In November 2001, Meier twisted her left ankle and tore ligaments, resulting in the loss of three months of training.[5][8] As a result, she missed her second Grand Prix event and the Swiss Championships.[8] She finished 13th at the 2002 European Championships in Lausanne, Switzerland, and at the 2002 Winter Olympics in Salt Lake City, Utah.

2002–2003 seasonEdit

Meier finished 5th and 7th at her two Grand Prix assignments. She withdrew from the 2003 European Championships due to a foot injury,[9] and finished 19th at the 2003 World Championships in Washington, D.C.

2003–2004 seasonEdit

Before the start of the season, Meier developed tendonitis in her right foot due to new boots and was unable to train from July to December.[5] Making her return to competition, she placed 10th at the 2004 European Championships in Budapest, Hungary, and then 13th at the 2004 World Championships in Dortmund, Germany.

2004–2005 seasonEdit

Meier repeated her tenth place showing at the 2005 European Championships in Turin, Italy, and finished 14th at the 2005 World Championships in Moscow, Russia.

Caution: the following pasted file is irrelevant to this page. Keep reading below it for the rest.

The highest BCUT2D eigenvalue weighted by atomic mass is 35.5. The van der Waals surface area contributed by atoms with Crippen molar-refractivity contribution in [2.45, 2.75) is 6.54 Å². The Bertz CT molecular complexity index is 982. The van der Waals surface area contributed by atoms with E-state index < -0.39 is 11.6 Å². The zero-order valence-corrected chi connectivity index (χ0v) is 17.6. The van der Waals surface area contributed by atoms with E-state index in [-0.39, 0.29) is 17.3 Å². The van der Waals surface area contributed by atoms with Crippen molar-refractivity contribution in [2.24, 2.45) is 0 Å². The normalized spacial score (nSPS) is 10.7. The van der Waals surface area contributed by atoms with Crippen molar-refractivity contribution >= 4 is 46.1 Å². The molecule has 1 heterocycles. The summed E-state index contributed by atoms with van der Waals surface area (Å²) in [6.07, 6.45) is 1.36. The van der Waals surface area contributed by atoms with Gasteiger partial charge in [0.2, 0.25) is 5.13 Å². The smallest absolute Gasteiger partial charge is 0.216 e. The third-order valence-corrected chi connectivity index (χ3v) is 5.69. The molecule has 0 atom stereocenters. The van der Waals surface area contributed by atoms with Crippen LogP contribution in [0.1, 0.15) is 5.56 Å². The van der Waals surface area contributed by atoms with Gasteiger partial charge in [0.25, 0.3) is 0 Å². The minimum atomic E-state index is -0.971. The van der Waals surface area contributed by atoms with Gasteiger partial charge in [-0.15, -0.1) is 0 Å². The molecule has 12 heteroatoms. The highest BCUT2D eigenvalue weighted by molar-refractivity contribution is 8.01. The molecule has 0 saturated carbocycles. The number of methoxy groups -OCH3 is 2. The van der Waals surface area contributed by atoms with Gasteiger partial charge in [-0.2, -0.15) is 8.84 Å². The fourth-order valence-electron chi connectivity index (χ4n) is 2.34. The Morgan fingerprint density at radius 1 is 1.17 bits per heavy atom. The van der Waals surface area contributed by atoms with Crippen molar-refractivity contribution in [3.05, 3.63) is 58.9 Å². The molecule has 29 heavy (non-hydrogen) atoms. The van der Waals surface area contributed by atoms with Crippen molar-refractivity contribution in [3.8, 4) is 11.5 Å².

2005–2006 seasonEdit

Meier placed fourth at the 2006 European Championships in Lyon, France; it was the best continental result of her career to that point. She finished 8th at the 2006 Winter Olympics in Turin, Italy, and then 6th at the 2006 World Championships in Calgary, Canada.

2006–2007 seasonEdit

Meier began her Grand Prix season with a fourth-place result at the 2006 Skate America in October. In November, she outscored Hungary's Júlia Sebestyén by 12 points to win the gold medal at the 2006 Cup of Russia. As a result, she qualified to the Grand Prix Final, where she took the bronze medal.

In January, Meier won silver at the 2007 European Championships in Warsaw, Poland. It was the first European podium finish for a Swiss woman since Denise Biellmann won gold in 1981.[10]

2007–2008 seasonEdit

Meier placed fourth at the 2007 Trophee Eric Bompard and won silver at the 2007 NHK Trophy, finishing 1.52 points shy of the champion, Carolina Kostner. In January, she won another silver medal, at the 2008 European Championships in Zagreb, Croatia. She placed 6th at the 2008 World Championships in Gothenburg, Sweden.

2008–2009 seasonEdit

Meier competed in few events in her final three seasons due to a string of injuries.[11][12] She missed much of 2008–2009 due to spinal disc herniation and muscle problems, although she was able to compete at the 2009 World Championships and earned an Olympic spot for Switzerland with her ninth place showing.[4][13]

2009–2010 seasonEdit